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Mighty Ducks: Movie Critique

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Movie Critique: The Mighty Ducks - 1 Introduction The first “The Mighty Ducks” movie raises numerous aspects of sociology in sport that will be analyzed in this paper. The two aspects of sociology in sport that were prevalent in the Mighty Ducks movie were: ethics and gender. This movie provides an example of a character who begins the story as a morally bankrupt individual with a “win at all cost” attitude. Through his experience coaching a young hockey team, Bombay learns the true meaning of sport and transforms into ethically and morally sound individual.

The first installment of the Mighty Ducks trilogy also presents an interesting case of a female skater who fulfills the stereotype that girls should figure skate and boys should play hockey. However, the mere inclusion of a girl on a boys hockey team also served to challenge the stereotype at a time when women’s hockey was not nearly as accepted as it is today. The Mighty Ducks Movie provides a study into an ethical transformation, and provides examples of both conforming and challenging gender stereotypes, while providing an engaging story in which appeals to members of society young and old alike.

Ethics: In the sporting world, athletes, coaches, managers, and fans face times when they must make ethical decisions. The moral values and character of the individual may be challenged during many different circumstances. Sometimes this will occur spontaneously within ones subconscious, other occasions it is thought out over a period of time. The Mighty Duck movie poses several situations in which the character’s ethics are in question. Early in the movie, Coach Bombay is sentenced to community service in which he must coach a pewee hockey team.

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This suggests the idea that sport alone has the capacity to teach morality and that it can eliminate deviance. This thinking leans predominantly on the positive aspects of sport, however in doing so, the movie neglected to question the morality of the “win at all cost” mentality Bombay demonstrated in the courtroom and during his earlier playing days. Fortunately, in real life, organized hockey associations in Canada would avoid selecting a head coach who has the power to influence and mould young minds in the manner shown in the movie.

If a convicted drunk driver were to be ordered to serve community service, he or she would already have demonstrated a lack of judgement and ethical standards required to coach minor hockey. “The leadership style of a coach and the strategies they employ in decision-making in the sport setting may have a direct and lasting impact youth” (Kowalski et al. , 2007). Ethically, coaches must be held to a higher set of standards than average members of society. It is the standards put in place by sport organizations that is intended to ensure that all coaches meet or exceed the ethical requirements expected of them by society.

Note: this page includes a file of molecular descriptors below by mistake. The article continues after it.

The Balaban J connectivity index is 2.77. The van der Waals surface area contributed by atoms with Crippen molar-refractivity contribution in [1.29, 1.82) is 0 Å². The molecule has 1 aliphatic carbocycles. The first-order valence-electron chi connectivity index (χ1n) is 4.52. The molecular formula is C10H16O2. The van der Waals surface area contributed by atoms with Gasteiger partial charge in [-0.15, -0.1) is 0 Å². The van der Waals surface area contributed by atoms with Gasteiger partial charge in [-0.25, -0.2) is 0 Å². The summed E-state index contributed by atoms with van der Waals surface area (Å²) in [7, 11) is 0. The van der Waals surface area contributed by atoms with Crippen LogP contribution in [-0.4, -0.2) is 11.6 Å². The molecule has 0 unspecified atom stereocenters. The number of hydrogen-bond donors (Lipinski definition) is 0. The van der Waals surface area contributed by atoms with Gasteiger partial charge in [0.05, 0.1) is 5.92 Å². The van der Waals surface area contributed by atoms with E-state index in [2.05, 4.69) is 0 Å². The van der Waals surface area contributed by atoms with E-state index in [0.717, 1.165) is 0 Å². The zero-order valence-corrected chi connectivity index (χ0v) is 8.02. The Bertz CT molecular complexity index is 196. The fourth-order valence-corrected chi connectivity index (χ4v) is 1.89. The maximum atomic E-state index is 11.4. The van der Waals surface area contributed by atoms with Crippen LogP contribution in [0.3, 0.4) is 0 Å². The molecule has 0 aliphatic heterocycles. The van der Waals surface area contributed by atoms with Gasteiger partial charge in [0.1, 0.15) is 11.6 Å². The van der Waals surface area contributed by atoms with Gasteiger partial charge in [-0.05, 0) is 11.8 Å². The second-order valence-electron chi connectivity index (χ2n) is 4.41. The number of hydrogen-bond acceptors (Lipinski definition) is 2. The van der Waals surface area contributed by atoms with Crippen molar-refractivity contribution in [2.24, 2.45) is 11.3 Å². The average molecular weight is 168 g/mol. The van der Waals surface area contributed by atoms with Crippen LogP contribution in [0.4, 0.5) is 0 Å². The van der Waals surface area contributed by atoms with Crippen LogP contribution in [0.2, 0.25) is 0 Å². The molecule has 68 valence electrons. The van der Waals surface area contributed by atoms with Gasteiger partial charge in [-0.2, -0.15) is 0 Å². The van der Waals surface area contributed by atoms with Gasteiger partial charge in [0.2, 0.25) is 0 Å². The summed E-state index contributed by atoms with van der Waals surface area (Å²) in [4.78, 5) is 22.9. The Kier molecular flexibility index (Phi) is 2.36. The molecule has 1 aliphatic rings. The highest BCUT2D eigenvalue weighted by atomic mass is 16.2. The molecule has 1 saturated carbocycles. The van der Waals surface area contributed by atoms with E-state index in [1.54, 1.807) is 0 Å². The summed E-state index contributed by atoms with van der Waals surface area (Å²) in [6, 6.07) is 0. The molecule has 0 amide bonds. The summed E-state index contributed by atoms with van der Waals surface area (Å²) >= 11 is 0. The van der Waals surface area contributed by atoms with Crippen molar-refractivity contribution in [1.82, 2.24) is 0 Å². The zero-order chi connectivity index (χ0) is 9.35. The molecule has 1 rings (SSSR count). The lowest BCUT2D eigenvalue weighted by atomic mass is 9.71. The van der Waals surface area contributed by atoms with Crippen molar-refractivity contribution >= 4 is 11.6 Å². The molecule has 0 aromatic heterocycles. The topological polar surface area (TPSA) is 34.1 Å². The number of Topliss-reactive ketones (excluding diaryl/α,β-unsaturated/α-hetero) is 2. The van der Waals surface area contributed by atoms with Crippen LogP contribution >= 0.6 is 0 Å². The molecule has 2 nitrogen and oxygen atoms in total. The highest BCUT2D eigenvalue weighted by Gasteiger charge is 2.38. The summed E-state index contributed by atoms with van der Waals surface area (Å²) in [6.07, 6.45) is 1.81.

Realistically, theses standards may not always be attainable, particularly in a situation shown in the movie in which financial hardships serves to limit the resources the team has available. However, the Mighty Ducks movie does raise the question of ethical standards for coaches. Early in the movie, there is a scene in which Bombay recalls his own experience in hockey during a championship game in which he was needed to score on a penalty shot. His old coach stated to him “If you don’t make this shot you’re not only letting me down you’re letting the team down” (Walt Disney Pictures).

This had a profoundly negative impact on the ethical development of Bombay at a young age lead him to the selfish, egotistical, and unethical person the viewer sees at the beginning of the film. Once Coach Bombay was assigned a youth hockey team of his own, he demonstrated this same lack of ethics by ordering a player to fake taking a high stick in order to draw a penalty and stated "If we’re going to cheat we have to make the fall look real" (Walt Disney Pictures). While this demonstration of low ethical values demonstrated Bombay’s disregard for the rules, as a coach, these values could easily could have transferred to his players.

However, the reality of the game of hockey is that actions such as these are a regular occurrence. Fortunately, through education, clinics, standards and regulations, efforts are continually being made to teach coaches how their actions impact their pupils. As the Coaching Association of Canada states “when you become a coach, you will help others reach beyond themselves, to reach higher, both in sport and in life. ” Fortunately, Coach Bombay develops and grows, both as a person and a coach.

Through the guidance of an old mentor, influence of young ethically sound players, and personal growth, Coach Bombay comes to realize that there is more purpose in live than can be gained by winning a hockey game. The lessons and values he gained during his experience with the hockey team in his season of growth, allow Bombay to learn the important requirements of being a coach and a moral person which include: "encouraging teamwork, commitment, fair play, sportspersonship, and balancing obligations to individual team members and to the team as a whole" (Russell, 2011, 87).